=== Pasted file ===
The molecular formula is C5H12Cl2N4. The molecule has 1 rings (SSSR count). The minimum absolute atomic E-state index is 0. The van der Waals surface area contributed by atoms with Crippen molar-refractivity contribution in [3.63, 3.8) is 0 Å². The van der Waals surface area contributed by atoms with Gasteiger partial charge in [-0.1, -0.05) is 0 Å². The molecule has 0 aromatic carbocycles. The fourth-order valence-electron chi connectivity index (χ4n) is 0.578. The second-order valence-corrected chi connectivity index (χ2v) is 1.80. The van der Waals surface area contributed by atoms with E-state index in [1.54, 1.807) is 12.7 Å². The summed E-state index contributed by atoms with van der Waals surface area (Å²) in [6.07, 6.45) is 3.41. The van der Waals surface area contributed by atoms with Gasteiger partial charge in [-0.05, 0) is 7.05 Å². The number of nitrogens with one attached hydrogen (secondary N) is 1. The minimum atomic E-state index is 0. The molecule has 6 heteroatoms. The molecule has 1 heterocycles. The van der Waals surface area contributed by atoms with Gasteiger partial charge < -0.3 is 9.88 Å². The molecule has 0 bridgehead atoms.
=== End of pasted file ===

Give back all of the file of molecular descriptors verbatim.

The molecular formula is C5H12Cl2N4. The molecule has 1 rings (SSSR count). The minimum absolute atomic E-state index is 0. The van der Waals surface area contributed by atoms with Crippen molar-refractivity contribution in [3.63, 3.8) is 0 Å². The van der Waals surface area contributed by atoms with Gasteiger partial charge in [-0.1, -0.05) is 0 Å². The molecule has 0 aromatic carbocycles. The fourth-order valence-electron chi connectivity index (χ4n) is 0.578. The second-order valence-corrected chi connectivity index (χ2v) is 1.80. The van der Waals surface area contributed by atoms with E-state index in [1.54, 1.807) is 12.7 Å². The summed E-state index contributed by atoms with van der Waals surface area (Å²) in [6.07, 6.45) is 3.41. The van der Waals surface area contributed by atoms with Gasteiger partial charge in [-0.05, 0) is 7.05 Å². The number of nitrogens with one attached hydrogen (secondary N) is 1. The minimum atomic E-state index is 0. The molecule has 6 heteroatoms. The molecule has 1 heterocycles. The van der Waals surface area contributed by atoms with Gasteiger partial charge < -0.3 is 9.88 Å². The molecule has 0 bridgehead atoms.